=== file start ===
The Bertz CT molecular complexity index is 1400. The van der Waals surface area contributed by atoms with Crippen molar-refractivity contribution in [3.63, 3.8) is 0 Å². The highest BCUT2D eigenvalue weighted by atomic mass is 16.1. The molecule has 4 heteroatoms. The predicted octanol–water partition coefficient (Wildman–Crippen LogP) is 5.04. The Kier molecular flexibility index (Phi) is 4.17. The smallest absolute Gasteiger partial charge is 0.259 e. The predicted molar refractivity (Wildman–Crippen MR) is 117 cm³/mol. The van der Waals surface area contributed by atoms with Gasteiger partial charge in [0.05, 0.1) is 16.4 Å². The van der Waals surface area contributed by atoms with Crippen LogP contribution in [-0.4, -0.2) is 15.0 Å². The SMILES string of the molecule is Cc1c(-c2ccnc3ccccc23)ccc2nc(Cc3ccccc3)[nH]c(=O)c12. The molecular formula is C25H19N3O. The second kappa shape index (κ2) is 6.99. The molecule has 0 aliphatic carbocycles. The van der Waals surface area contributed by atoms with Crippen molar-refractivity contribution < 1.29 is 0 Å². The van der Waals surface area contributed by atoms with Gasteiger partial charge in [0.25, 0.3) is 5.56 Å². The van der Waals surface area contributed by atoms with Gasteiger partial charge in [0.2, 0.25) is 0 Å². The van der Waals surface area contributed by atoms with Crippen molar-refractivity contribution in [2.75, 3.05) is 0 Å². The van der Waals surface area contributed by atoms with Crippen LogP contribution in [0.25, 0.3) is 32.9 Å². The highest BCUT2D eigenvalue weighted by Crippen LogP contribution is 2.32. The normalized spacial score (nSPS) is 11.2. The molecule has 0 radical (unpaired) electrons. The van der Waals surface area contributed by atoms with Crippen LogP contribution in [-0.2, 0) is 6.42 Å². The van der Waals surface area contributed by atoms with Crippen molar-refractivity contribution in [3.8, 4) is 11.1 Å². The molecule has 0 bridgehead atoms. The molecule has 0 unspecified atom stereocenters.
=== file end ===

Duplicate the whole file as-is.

The Bertz CT molecular complexity index is 1400. The van der Waals surface area contributed by atoms with Crippen molar-refractivity contribution in [3.63, 3.8) is 0 Å². The highest BCUT2D eigenvalue weighted by atomic mass is 16.1. The molecule has 4 heteroatoms. The predicted octanol–water partition coefficient (Wildman–Crippen LogP) is 5.04. The Kier molecular flexibility index (Phi) is 4.17. The smallest absolute Gasteiger partial charge is 0.259 e. The predicted molar refractivity (Wildman–Crippen MR) is 117 cm³/mol. The van der Waals surface area contributed by atoms with Gasteiger partial charge in [0.05, 0.1) is 16.4 Å². The van der Waals surface area contributed by atoms with Crippen LogP contribution in [-0.4, -0.2) is 15.0 Å². The SMILES string of the molecule is Cc1c(-c2ccnc3ccccc23)ccc2nc(Cc3ccccc3)[nH]c(=O)c12. The molecular formula is C25H19N3O. The second kappa shape index (κ2) is 6.99. The molecule has 0 aliphatic carbocycles. The van der Waals surface area contributed by atoms with Crippen molar-refractivity contribution < 1.29 is 0 Å². The van der Waals surface area contributed by atoms with Gasteiger partial charge in [0.25, 0.3) is 5.56 Å². The van der Waals surface area contributed by atoms with Gasteiger partial charge in [0.2, 0.25) is 0 Å². The van der Waals surface area contributed by atoms with Crippen molar-refractivity contribution in [2.75, 3.05) is 0 Å². The van der Waals surface area contributed by atoms with Crippen LogP contribution in [0.25, 0.3) is 32.9 Å². The highest BCUT2D eigenvalue weighted by Crippen LogP contribution is 2.32. The normalized spacial score (nSPS) is 11.2. The molecule has 0 radical (unpaired) electrons. The van der Waals surface area contributed by atoms with Crippen LogP contribution in [-0.2, 0) is 6.42 Å². The van der Waals surface area contributed by atoms with Crippen molar-refractivity contribution in [3.8, 4) is 11.1 Å². The molecule has 0 bridgehead atoms. The molecule has 0 unspecified atom stereocenters.